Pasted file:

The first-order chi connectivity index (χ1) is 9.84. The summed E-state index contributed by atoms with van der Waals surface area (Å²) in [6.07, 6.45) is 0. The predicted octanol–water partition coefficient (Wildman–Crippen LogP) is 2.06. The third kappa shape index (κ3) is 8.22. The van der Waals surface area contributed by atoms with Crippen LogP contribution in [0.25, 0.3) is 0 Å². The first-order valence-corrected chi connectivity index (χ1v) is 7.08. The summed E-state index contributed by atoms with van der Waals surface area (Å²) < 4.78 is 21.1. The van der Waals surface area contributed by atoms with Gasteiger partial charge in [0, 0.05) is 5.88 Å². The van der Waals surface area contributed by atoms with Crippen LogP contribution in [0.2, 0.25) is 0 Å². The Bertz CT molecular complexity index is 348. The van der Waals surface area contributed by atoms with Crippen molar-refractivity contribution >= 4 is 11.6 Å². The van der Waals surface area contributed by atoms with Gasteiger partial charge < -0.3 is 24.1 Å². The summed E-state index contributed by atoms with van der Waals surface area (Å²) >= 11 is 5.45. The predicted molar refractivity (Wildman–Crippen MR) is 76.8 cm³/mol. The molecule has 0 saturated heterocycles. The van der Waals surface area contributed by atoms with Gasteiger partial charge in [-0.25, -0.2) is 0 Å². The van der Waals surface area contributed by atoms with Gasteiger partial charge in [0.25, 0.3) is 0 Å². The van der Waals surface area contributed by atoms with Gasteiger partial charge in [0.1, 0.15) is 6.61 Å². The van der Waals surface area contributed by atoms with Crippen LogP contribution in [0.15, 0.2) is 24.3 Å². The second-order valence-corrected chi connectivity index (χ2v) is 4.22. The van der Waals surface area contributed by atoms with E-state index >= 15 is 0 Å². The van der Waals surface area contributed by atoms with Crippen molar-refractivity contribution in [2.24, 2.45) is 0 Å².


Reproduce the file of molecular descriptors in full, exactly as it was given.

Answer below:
The first-order chi connectivity index (χ1) is 9.84. The summed E-state index contributed by atoms with van der Waals surface area (Å²) in [6.07, 6.45) is 0. The predicted octanol–water partition coefficient (Wildman–Crippen LogP) is 2.06. The third kappa shape index (κ3) is 8.22. The van der Waals surface area contributed by atoms with Crippen LogP contribution in [0.25, 0.3) is 0 Å². The first-order valence-corrected chi connectivity index (χ1v) is 7.08. The summed E-state index contributed by atoms with van der Waals surface area (Å²) < 4.78 is 21.1. The van der Waals surface area contributed by atoms with Gasteiger partial charge in [0, 0.05) is 5.88 Å². The van der Waals surface area contributed by atoms with Crippen LogP contribution in [0.2, 0.25) is 0 Å². The Bertz CT molecular complexity index is 348. The van der Waals surface area contributed by atoms with Crippen molar-refractivity contribution >= 4 is 11.6 Å². The van der Waals surface area contributed by atoms with Gasteiger partial charge < -0.3 is 24.1 Å². The summed E-state index contributed by atoms with van der Waals surface area (Å²) >= 11 is 5.45. The predicted molar refractivity (Wildman–Crippen MR) is 76.8 cm³/mol. The molecule has 0 saturated heterocycles. The van der Waals surface area contributed by atoms with Gasteiger partial charge in [-0.25, -0.2) is 0 Å². The van der Waals surface area contributed by atoms with Gasteiger partial charge in [0.25, 0.3) is 0 Å². The van der Waals surface area contributed by atoms with Gasteiger partial charge in [0.1, 0.15) is 6.61 Å². The van der Waals surface area contributed by atoms with Crippen LogP contribution in [0.15, 0.2) is 24.3 Å². The second-order valence-corrected chi connectivity index (χ2v) is 4.22. The van der Waals surface area contributed by atoms with E-state index >= 15 is 0 Å². The van der Waals surface area contributed by atoms with Crippen molar-refractivity contribution in [2.24, 2.45) is 0 Å².